Saturday, December 15, 2007

Who is the Left?


We salute the magnificent spirit in which secular-democratic and genuinely socialist forces in Bengal express their dissent. Maybe, a Left politics will emerge out of this churning. It cannot possibly come out of the morally bankrupt official Left

Sumit Sarkar/Tanika Sarkar Delhi

Nandigram, the CPM tells us, has been brought back into the Left fold. Once a secure Left base, it had dared to defy the party's handover of its land and livelihood to a dubious foreign corporate group. Worse, it defended its land with peoples' lives. That defiance — lasting, unbelievably, for 11 months, despite massacres, rapes, infliction of disability and trauma — is at last over. Villagers sign undertakings, promising total submission. Surely, we should celebrate the Left victory?

What do those who call themselves Leftist have to say when they condemn party action? Can one be a Leftist and yet be against the party? Let us dare to reverse the question. Must a party, by virtue of calling itself communist, by definition be Leftist? Is socialism a matter of labels, words and signs alone?

The CPM handed over, without information and consent, agricultural land to multinational companies at Singur and Nandigram. Its factsheets on Singur lied about the quality of land and the party's claims of securing agreements from peasants have been contested at the high court. When asked about the nature of the deal — where the government spent huge amounts to practically gift away land to the Tatas — the queries under the Right to Information Act were returned unanswered. Peaceful peasant resistance was met with brutal repression by the police and cadres.

With this precedent before them, Nandigram peasants feared the worst when an official notification informed them that 35 mouzas would be given away to the Salem group on the advice of an American market survey company. When the local party failed to give any concrete information, villagers — all of them CPM supporters — fortified Block 1 of Nandigram to keep the police and the party out, to preserve their land and their lives.

The party replied with shootouts and killings and peasants retaliated with one killing in return. Henceforth, their fear of reprisals became acute, enhancing their determination to resist. The bloody events of March 14 are well known. Cases pending at the Kolkata High Court continued to languish there, the CBI enquiries were folded up after two days, no party leader visited the area and not a scrap of relief or compensation came from the state government to the battered victims. This was not a climate conducive to placing any faith in Chief Minister Buddhadeb Bhattacharya's belated assurance that there would be no chemical hub if peasants do not want it. Villagers were convinced that once the party forced its way into Nandigram, they would make the peasants 'want ' the hub.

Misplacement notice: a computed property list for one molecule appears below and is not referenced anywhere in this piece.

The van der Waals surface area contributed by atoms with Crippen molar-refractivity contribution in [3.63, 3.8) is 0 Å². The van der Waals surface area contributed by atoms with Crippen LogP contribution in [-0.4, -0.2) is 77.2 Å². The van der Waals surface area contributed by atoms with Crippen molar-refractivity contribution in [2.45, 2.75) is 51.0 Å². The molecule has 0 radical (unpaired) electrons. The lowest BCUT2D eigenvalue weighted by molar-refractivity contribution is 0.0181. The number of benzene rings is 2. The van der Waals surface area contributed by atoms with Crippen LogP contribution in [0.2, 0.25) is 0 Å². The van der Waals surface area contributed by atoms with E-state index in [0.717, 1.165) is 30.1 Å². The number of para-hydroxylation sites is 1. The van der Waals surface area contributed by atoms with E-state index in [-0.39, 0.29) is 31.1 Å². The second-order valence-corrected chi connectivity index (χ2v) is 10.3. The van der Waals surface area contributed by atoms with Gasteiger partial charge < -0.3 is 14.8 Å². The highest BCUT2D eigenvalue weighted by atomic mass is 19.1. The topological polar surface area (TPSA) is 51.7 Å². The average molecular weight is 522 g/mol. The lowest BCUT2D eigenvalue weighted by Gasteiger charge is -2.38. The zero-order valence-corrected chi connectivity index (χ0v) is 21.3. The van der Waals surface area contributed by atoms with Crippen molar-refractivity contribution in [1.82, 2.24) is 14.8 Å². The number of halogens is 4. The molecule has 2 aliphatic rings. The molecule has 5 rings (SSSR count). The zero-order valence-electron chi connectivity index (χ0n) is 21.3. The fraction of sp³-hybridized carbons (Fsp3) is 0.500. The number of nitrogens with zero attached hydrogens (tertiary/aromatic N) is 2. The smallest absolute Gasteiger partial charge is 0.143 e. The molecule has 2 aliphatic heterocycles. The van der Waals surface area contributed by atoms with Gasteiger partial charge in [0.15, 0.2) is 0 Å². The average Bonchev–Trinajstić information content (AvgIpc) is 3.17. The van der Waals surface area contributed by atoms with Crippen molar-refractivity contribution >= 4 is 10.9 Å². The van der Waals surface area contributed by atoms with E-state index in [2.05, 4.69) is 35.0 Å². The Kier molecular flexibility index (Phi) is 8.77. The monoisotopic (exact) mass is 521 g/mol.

We are asked why our criticism is selective, what about CPM loyalists ousted from the villages? This is precisely what the BJP asks secularists; why don't you talk that much about Kashmiri refugees? The answer is the same: while all intimidation is reprehensible, a swollen, huge party machinery and State apparatus exist to care for the latter. For rebellious Nandigram peasants, there was no support, except from civil society groups.

We also believe that there could have been no more unequal combat. There is no terror like State terror, though the use of terror by any one should not be supported. This is a state whose leading party has been continuously in power for 30 years and, at present, the central government depends on it for its survival.

We do not accept that any Left strategy should destroy a viable small peasant economy and environment in the interests of giant corporate companies. We believe that a harsh and ruthless neo-liberal power has been installed only by destroying even bourgeois legal constitutional norms — which is how Nandigram was won back. The peasant movement has been crushed by means that the Kolkata High Court considers illegal; that, in the process, civil and democratic rights of protests have been mauled.

The recent rural upsurges in the poorest districts against the non-availability of rationed foodstuff, and the urban upsurge against the corrupt party-business-police nexus that achieved the death of a Muslim youth who had married a Hindu girl, made it essential for the discredited party to make Nandigram an example of how far its repression can reach. We believe that a combination of Stalinist terror and neo-liberal economics is not a valid form of Leftism. On the contrary, all Leftists are committed to protest and resist injustice, inequality and repression wherever it exists — in Czechoslovakia, at Tiananmen Square, at Kampuchea, in Nandigram.

We challenge the defenders of the parties to identify any communist, socialist or even welfarist elements in West Bengal today — or a modicum of democratic right to dissent. We protest that because some anti-Left newspapers have been unfairly critical of the Left parties' foreign policy, no one else has the right to criticise anything else that the Left does.

We salute the magnificent spirit in which secular-democratic and genuinely socialist forces in Bengal express their dissent. Maybe, a Left politics will emerge out of this churning. It cannot possibly come out of the morally bankrupt official Left.

The writers are eminent historians based in delhi